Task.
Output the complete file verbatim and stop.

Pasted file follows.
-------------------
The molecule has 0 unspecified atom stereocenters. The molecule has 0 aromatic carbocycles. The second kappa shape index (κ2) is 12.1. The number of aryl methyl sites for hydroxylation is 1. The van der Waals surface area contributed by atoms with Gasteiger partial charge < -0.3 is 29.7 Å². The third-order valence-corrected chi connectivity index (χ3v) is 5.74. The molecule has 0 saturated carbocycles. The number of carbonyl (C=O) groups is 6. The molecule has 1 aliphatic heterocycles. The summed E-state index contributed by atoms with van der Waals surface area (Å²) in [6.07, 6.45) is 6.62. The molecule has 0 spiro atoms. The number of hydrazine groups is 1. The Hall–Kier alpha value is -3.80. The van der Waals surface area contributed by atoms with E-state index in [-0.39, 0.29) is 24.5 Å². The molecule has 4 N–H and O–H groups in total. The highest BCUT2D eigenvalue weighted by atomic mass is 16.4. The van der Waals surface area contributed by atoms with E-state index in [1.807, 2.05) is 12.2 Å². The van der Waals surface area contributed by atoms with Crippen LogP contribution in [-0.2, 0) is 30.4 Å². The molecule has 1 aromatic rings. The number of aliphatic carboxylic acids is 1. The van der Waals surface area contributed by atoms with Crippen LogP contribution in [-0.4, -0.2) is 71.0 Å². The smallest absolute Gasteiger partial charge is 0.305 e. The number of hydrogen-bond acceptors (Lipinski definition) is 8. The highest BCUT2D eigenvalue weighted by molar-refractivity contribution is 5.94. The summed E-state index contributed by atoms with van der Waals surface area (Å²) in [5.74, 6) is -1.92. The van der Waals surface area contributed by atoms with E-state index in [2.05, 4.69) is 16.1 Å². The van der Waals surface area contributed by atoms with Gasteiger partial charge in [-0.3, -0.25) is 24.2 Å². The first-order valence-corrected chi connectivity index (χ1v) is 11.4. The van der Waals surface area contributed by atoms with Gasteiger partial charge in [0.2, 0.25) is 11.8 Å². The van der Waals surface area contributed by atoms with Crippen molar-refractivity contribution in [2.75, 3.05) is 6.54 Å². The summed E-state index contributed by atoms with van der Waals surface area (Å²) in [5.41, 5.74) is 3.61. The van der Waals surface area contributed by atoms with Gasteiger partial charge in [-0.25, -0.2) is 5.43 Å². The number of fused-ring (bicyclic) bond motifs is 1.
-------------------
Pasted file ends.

The molecule has 0 unspecified atom stereocenters. The molecule has 0 aromatic carbocycles. The second kappa shape index (κ2) is 12.1. The number of aryl methyl sites for hydroxylation is 1. The van der Waals surface area contributed by atoms with Gasteiger partial charge < -0.3 is 29.7 Å². The third-order valence-corrected chi connectivity index (χ3v) is 5.74. The molecule has 0 saturated carbocycles. The number of carbonyl (C=O) groups is 6. The molecule has 1 aliphatic heterocycles. The summed E-state index contributed by atoms with van der Waals surface area (Å²) in [6.07, 6.45) is 6.62. The molecule has 0 spiro atoms. The number of hydrazine groups is 1. The Hall–Kier alpha value is -3.80. The van der Waals surface area contributed by atoms with E-state index in [-0.39, 0.29) is 24.5 Å². The molecule has 4 N–H and O–H groups in total. The highest BCUT2D eigenvalue weighted by atomic mass is 16.4. The van der Waals surface area contributed by atoms with E-state index in [1.807, 2.05) is 12.2 Å². The van der Waals surface area contributed by atoms with Crippen LogP contribution in [-0.2, 0) is 30.4 Å². The molecule has 1 aromatic rings. The number of aliphatic carboxylic acids is 1. The van der Waals surface area contributed by atoms with Crippen LogP contribution in [-0.4, -0.2) is 71.0 Å². The smallest absolute Gasteiger partial charge is 0.305 e. The number of hydrogen-bond acceptors (Lipinski definition) is 8. The highest BCUT2D eigenvalue weighted by molar-refractivity contribution is 5.94. The summed E-state index contributed by atoms with van der Waals surface area (Å²) in [5.74, 6) is -1.92. The van der Waals surface area contributed by atoms with E-state index in [2.05, 4.69) is 16.1 Å². The van der Waals surface area contributed by atoms with Gasteiger partial charge in [-0.3, -0.25) is 24.2 Å². The first-order valence-corrected chi connectivity index (χ1v) is 11.4. The van der Waals surface area contributed by atoms with Gasteiger partial charge in [0.2, 0.25) is 11.8 Å². The van der Waals surface area contributed by atoms with Crippen molar-refractivity contribution in [2.75, 3.05) is 6.54 Å². The summed E-state index contributed by atoms with van der Waals surface area (Å²) in [5.41, 5.74) is 3.61. The van der Waals surface area contributed by atoms with Gasteiger partial charge in [-0.25, -0.2) is 5.43 Å². The number of fused-ring (bicyclic) bond motifs is 1.